Democracy, of course, requires individuals who are moral and responsible. Strong families are the cure for much of what ails us. You pick the problem, and stronger families would probably render the solution moot. Consider a recent debate: We can put warning labels on violent games and movies, but that won't replace mom and dad being involved in their children's lives and being aware of what they are watching.
Conservatives have largely lost the culture, and it can't be won back by passing some landmark piece of legislation. Instead, it's going to be a long, hard slog. The good news is that, though conservatives typically hate the term "reactionary," most conservative victory is first predicated on liberal overreach.
It may be that if things get bad enough, America will finally start looking inward.
Secession this time would be peaceful. These lazy assed socialist will not fight to keep fly over country bound to the DC plutocracy. These are not your GGGF Yankees.
The culture did not change -it was changed and the change is temporary -the culture is being held hostage by a tyrannical leftist government.
Take away the government promotion and subsidy and the self destructive culture of perversion and death will collapse just as surely as the Berlin wall did.
That is why the fiscal cliff worries the perverts more than anyone else!!!!
Bring it on leftists -either we win and send you back to the cesspool or you win and go bankrupt funding failure -either way, WE WIN THE CULTURE WAR!!!!!!
Survival of the fittest!!!!
They wouldn’t need to. There are enough Southerners who’d fight against secession — or at least vote against it.
Be nice to find out.
If only cows could vote.
Sad but true.
“If Obama crashes America, as it looks like he has been instructed to do, the Unintended Consequence will be a return to God and morality.”
Yep. As soon as the economy takes another serious downturn and the bond market stops Helicopter Ben’s free money program, the spending party will be over. The spending levels are unsustainable and always have been, it’s just been a matter of time before it collapsed. Of course, Obama is hastening the collapse.
Eventually the culture will return to some normalcy, once welfare spending is history and people have to build families once again.
The transition will be painful. Hopefully there are enough people who remember what America used to be about so that we can resurrect that ideal once again.
Bottom line is that women pass culture to children. Strong cultures have mothers in the home doing exactly that while fathers by provisioning the mothers and children and leading the family made it possible.
Conservatives have bought the lie of needing two incomes. They bought the lie of “quality time” in raising children. Once that happened it was over. The hand that rocks the cradle rules the world. The hand that America turned over it's destiny to was the schools, Hollywood and minimum wage “caregivers”.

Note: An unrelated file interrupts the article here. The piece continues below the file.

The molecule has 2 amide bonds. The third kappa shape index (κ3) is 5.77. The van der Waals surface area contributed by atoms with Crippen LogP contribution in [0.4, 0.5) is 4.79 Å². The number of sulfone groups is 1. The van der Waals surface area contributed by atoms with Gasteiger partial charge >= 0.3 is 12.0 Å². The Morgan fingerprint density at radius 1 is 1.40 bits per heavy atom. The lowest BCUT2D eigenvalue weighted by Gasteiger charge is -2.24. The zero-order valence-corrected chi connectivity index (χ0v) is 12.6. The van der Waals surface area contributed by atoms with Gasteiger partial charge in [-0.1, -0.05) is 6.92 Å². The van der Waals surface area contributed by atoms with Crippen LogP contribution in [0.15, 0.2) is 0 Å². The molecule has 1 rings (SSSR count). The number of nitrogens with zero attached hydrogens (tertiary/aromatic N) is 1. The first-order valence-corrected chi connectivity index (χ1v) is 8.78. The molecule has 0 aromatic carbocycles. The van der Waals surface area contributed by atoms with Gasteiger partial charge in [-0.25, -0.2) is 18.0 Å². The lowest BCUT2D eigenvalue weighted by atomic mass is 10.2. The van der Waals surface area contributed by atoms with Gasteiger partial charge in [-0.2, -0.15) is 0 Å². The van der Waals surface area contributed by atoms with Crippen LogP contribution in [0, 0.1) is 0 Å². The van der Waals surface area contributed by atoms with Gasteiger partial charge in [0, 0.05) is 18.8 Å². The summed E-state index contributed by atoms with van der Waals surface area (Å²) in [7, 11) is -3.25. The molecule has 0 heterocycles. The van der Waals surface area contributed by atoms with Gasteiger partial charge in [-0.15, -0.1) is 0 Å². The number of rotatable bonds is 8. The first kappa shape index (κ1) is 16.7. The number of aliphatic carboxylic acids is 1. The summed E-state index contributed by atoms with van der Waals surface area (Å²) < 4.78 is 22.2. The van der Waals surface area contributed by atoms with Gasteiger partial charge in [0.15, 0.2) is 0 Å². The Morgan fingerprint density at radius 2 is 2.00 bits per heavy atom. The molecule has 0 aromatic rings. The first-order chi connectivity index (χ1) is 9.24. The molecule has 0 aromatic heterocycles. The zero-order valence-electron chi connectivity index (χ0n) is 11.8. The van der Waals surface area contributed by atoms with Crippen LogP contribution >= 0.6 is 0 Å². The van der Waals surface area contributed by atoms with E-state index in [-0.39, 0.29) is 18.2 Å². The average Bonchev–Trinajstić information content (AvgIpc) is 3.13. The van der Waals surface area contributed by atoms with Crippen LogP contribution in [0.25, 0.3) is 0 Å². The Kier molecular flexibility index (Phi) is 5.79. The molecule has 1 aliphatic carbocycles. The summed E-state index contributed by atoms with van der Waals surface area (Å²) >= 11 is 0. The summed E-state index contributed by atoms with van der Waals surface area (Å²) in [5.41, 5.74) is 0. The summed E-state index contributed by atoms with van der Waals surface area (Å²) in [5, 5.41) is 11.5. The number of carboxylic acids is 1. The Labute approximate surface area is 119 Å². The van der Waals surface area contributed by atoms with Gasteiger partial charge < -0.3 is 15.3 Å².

Personally I feel a majority of Americans believe
as we do but they will not support a party of
wishy-washy, middle of the road moderates who are
afraid to articulate a position because someone
might not agree with it, thus leaving them dangling
We continue on.
They would be willing to hire mercenaries, though, I’d bet.
Rick Santorum was right, the family is the starting point, but see that is what Marx wanted to destroy, he knew that was the key in moving people away from God and into the arms of communism. Christianity is the only answer, we are trying to do our part in moving the truth of God's word, our website is my tagline.
SoFloFreeper, an excellent and must read post.
Thanks, I needed it!
I'm in...10 minutes to go. I think I will use the full 10 minutes while waiting.
This article is nonsensical and cowardly. The GOP made a conscious decision to embrace big government - not because of Snoop Dog videos or Honey Boo Boo. Proof below:
“Over the course of an hour-long meeting with Ed Gillespie, the chairman of the Republican National Committee, we took great care to give him every opportunity to explain himself fully so that nothing could be misunderstood. The result was a surprisingly frank admission that the Republican Party defines fiscal responsibility as increasing the federal budget at a slower rate of growth than the Democrats (his words).
We asked him three times to explain why President Bush and the Republican Congress have increased discretionary non-defense spending at such an alarming rate, and why the party has embraced the expansion of the federal governments roles in education, agriculture and Great Society-era entitlement programs.
Those questions have been decided, was his response. The public wants an expanded federal role in those areas, and the Republican Party at the highest levels has decided to give the public what it wants.”
I remain the same as 2 years ago, 4 years ago and 20 years ago. I am the same and will not change. America has changed on me...I am not stupid and can see the younger generations are more gay friendly, more brainwashed multiKultural and more liberal. Plus the immigration invasion only gives us more Democrat voters. Asians vote for 0 by 73%
I could care less and remain the same
I’m sending the Silent Prayer idea to all on my email addy’s, as well. Thanks for joining in. I figure it’s the very least (or most) we can do.
First of all, assuming he isn't over 150 years old, I'd say he has spent his entire life in a country he hates. But with air fares so low, I have to wonder why he hasn't gone somewhere more to his liking. Sort of like the Bill Ayres, Jane Fonda's and Michael Moore's of the world. If you hate the place so much, "why the f*** are you still here?"
Maybe because the liv'in is easy.